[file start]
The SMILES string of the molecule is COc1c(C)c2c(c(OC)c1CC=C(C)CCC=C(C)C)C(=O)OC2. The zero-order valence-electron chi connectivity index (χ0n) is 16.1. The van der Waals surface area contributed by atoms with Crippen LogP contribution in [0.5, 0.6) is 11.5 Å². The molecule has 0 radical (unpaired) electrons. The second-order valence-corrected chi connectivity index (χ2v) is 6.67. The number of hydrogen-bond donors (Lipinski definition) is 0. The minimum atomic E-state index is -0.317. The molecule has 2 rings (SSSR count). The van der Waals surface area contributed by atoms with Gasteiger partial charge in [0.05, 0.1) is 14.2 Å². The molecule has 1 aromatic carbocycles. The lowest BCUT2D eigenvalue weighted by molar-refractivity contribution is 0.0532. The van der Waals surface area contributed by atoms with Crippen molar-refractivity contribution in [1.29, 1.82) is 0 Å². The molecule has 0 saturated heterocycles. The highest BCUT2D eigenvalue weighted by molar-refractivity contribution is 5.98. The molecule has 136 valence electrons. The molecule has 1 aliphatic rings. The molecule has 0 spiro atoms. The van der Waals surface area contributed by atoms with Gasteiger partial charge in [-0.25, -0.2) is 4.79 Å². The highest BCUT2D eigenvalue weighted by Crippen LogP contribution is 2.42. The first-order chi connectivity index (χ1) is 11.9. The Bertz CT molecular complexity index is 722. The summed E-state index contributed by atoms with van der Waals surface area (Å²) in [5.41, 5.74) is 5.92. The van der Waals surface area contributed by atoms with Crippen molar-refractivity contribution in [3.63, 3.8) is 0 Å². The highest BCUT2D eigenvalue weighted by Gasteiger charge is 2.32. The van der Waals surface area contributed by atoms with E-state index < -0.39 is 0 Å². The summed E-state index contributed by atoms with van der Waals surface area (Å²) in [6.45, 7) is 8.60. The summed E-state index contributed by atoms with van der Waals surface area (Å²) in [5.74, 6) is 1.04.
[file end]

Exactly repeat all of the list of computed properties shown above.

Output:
The SMILES string of the molecule is COc1c(C)c2c(c(OC)c1CC=C(C)CCC=C(C)C)C(=O)OC2. The zero-order valence-electron chi connectivity index (χ0n) is 16.1. The van der Waals surface area contributed by atoms with Crippen LogP contribution in [0.5, 0.6) is 11.5 Å². The molecule has 0 radical (unpaired) electrons. The second-order valence-corrected chi connectivity index (χ2v) is 6.67. The number of hydrogen-bond donors (Lipinski definition) is 0. The minimum atomic E-state index is -0.317. The molecule has 2 rings (SSSR count). The van der Waals surface area contributed by atoms with Gasteiger partial charge in [0.05, 0.1) is 14.2 Å². The molecule has 1 aromatic carbocycles. The lowest BCUT2D eigenvalue weighted by molar-refractivity contribution is 0.0532. The van der Waals surface area contributed by atoms with Crippen molar-refractivity contribution in [1.29, 1.82) is 0 Å². The molecule has 0 saturated heterocycles. The highest BCUT2D eigenvalue weighted by molar-refractivity contribution is 5.98. The molecule has 136 valence electrons. The molecule has 1 aliphatic rings. The molecule has 0 spiro atoms. The van der Waals surface area contributed by atoms with Gasteiger partial charge in [-0.25, -0.2) is 4.79 Å². The highest BCUT2D eigenvalue weighted by Crippen LogP contribution is 2.42. The first-order chi connectivity index (χ1) is 11.9. The Bertz CT molecular complexity index is 722. The summed E-state index contributed by atoms with van der Waals surface area (Å²) in [5.41, 5.74) is 5.92. The van der Waals surface area contributed by atoms with Crippen molar-refractivity contribution in [3.63, 3.8) is 0 Å². The highest BCUT2D eigenvalue weighted by Gasteiger charge is 2.32. The van der Waals surface area contributed by atoms with E-state index < -0.39 is 0 Å². The summed E-state index contributed by atoms with van der Waals surface area (Å²) in [6.45, 7) is 8.60. The summed E-state index contributed by atoms with van der Waals surface area (Å²) in [5.74, 6) is 1.04.